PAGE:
6. It is worth noting that in a recent publication, Douglas J. Futuyma, a classic figure in the MS movement, defines evolution in a similar fashion, as change in “the frequency of heritable variations within populations, from generation to generation” (2017:2). However, he quickly adds that heritable variations are based on genes, thus approaching the classical conception of evolution and moving away from that of supporters of the EES. In a similar vein, in the last edition of Futuyma’s Evolution (Futuyma & Kirkpatrick, 2017), their authors define evolution as the “inherited change in the properties of groups of organisms over the course of generations”. Nevertheless, when they refer to the causes of evolution in “current theory of evolution”, they only mention classic mechanisms such as mutation, recombination, gene flow, isolation, genetic drift, and natural selection (Futuyma & Kirkpatrick, 2017:8), most of which refer to genetic processes.

  7. That is why some EES-friendly authors have advocated for a pre-MS notion of inheritance, conceived as the pattern of resemblance between parents and offspring (Walsh, 2015).

  8. For a full description of the research agenda of the EES see:

  9. In fact, the MS itself was described by its founders as a clear example of theoretical unification (e.g., Mayr & Provine, 1990). This spirit of unification seems to be shared by their descendants.

  10. Futuyma (2017:9) has protested this depiction of the MS, insisting that its founders were interested in organisms as a whole. However, he readily points out that these authors realized that for the properties of organisms to evolve, they have to be inherited. But, since for the MS only genes are passed down through generations, it means that the fundamental entities of evolution remain the genes themselves. Even those MS biologists more sympathetic to organicism did not substantially alter their view of evolution to put organisms at the forefront. For instance, Ernst Mayr, who thought that organisms are the target of selection and criticized “bean-bag genetics”, also understood organisms as being the result of the unfolding of a genetic program (Mayr, 1998), which again confers genes a privileged role.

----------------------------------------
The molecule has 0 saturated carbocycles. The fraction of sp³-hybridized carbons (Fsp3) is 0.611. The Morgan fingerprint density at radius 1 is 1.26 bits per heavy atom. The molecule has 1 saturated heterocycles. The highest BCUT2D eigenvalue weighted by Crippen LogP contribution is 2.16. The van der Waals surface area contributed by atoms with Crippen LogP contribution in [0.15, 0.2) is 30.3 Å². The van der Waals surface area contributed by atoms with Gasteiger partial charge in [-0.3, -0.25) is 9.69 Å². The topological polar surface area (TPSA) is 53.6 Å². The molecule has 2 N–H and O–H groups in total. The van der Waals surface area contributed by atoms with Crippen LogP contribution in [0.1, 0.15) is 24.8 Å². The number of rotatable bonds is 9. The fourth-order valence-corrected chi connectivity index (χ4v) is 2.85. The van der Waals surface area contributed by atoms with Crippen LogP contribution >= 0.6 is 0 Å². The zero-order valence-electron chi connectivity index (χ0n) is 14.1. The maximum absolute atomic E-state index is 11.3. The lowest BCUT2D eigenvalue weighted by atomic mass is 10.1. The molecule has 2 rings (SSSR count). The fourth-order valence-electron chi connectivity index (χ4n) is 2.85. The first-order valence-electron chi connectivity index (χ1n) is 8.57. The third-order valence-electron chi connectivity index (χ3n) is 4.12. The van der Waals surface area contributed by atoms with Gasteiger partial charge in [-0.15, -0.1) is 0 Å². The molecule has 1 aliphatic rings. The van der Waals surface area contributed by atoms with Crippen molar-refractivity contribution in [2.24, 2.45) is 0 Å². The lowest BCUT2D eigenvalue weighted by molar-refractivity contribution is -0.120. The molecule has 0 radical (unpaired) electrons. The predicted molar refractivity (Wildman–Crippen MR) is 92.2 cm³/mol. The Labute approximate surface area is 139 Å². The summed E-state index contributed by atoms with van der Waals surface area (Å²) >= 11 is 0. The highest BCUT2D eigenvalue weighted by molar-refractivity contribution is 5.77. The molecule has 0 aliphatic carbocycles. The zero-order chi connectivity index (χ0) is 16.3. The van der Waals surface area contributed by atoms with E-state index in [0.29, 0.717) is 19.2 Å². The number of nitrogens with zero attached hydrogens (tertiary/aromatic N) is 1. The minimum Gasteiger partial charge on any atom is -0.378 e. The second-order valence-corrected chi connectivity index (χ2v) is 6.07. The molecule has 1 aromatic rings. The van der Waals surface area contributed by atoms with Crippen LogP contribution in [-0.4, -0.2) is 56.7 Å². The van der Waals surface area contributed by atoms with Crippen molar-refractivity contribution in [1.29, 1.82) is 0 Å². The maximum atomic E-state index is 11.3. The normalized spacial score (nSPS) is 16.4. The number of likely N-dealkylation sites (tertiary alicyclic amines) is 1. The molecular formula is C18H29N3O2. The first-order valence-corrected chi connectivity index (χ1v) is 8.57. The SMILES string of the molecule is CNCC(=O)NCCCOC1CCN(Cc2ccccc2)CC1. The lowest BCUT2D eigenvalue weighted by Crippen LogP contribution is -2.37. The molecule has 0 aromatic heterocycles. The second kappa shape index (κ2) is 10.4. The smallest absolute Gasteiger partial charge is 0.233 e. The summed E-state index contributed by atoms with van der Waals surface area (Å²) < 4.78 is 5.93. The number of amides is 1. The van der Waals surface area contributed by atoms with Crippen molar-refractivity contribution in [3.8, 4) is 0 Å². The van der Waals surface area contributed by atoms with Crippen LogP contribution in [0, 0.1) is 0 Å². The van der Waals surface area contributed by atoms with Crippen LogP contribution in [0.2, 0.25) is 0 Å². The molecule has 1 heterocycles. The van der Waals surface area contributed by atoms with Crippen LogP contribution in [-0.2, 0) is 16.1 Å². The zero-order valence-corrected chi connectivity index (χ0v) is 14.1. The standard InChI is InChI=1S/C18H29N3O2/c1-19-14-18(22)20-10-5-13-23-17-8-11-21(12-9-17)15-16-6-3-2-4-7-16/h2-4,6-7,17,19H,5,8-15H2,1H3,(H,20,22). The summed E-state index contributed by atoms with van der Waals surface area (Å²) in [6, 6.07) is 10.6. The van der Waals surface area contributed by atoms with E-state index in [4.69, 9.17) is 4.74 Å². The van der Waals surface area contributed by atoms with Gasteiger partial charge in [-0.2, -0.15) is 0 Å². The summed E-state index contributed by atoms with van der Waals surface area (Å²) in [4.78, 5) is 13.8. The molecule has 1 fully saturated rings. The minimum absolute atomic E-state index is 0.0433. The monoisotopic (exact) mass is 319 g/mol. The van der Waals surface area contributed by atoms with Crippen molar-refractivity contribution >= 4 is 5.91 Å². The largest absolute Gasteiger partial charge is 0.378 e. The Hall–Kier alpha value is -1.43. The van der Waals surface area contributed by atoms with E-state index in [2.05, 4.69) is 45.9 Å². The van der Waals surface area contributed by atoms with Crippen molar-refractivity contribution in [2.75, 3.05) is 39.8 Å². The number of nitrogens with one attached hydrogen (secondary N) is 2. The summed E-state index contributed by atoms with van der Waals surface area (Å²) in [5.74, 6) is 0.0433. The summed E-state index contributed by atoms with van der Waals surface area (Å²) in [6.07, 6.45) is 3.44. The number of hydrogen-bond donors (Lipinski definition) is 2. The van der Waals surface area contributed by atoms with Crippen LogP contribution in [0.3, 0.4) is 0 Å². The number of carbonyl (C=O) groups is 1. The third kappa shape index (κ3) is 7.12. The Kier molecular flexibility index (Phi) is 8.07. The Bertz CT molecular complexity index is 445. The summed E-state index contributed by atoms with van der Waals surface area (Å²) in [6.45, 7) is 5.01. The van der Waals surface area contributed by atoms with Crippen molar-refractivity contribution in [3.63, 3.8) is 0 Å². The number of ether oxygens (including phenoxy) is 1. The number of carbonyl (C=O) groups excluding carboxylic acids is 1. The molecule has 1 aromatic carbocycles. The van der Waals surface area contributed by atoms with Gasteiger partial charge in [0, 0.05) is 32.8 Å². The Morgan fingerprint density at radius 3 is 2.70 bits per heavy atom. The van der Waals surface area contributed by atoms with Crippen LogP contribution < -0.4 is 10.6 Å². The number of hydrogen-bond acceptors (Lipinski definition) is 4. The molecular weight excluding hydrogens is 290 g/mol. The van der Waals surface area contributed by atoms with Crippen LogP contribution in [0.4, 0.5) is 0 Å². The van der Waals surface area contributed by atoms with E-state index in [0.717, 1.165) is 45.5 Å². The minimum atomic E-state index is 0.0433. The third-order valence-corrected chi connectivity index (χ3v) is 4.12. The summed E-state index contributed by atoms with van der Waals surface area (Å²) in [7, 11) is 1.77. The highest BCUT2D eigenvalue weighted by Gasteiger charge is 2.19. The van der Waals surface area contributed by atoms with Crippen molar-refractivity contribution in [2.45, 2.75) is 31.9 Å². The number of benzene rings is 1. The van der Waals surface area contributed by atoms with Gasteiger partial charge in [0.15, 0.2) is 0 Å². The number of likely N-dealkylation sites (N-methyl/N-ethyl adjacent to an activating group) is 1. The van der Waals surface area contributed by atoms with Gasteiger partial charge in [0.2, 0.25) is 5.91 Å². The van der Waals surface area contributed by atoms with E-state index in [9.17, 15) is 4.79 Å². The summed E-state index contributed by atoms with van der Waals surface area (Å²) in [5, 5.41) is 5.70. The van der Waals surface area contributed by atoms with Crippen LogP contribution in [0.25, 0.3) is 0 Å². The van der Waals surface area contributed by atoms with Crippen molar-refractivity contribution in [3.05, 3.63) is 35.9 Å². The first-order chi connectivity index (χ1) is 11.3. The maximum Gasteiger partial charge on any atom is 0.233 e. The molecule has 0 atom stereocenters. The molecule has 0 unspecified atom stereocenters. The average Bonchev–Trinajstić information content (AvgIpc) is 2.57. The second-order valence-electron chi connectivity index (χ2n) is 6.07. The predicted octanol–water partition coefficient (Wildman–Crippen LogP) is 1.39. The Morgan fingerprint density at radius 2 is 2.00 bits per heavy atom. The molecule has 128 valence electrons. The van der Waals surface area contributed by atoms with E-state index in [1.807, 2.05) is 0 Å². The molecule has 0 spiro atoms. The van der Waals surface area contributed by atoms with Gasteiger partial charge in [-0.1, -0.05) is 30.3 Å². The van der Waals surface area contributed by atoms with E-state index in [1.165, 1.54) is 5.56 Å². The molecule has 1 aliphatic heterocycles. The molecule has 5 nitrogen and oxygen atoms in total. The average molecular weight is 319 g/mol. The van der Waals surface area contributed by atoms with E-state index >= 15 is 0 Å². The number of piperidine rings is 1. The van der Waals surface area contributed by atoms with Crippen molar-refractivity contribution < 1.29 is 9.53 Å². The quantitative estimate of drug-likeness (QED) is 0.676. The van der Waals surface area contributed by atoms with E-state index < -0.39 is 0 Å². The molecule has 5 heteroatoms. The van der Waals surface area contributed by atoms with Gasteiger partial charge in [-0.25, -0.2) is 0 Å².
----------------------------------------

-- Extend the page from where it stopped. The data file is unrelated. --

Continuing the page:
11. Some authors have suggested that the emergence of the EES can be explained by social or extra-scientific factors (e.g., Gupta et al. 2017; Welch, 2017; Futuyma, 2017). We do not agree: although we do not deny that such processes may have played a part, we believe that the reasons for the emergence of the EES are mainly epistemic, something which is in line with Kuhn’s own view and also that of most Kuhn scholars (e.g., Wray, 2005, 2011; Politi, 2019).

  12. In this regard, nowadays advocates of the EES certainly outperform those of the MS, since they confer philosophical reasoning a much more important role in their theorizing than their scientific rivals from the MS (see, for instance, in Uller & Laland, 2019).


  • Amundson, R. (2005). The changing role of the embryo in evolutionary thought. Cambridge University Press.

    Google Scholar 

  • Andersen, H., Barker, P., & Chen, X. (2006). The cognitive structure of scientific revolutions. Cambridge University Press.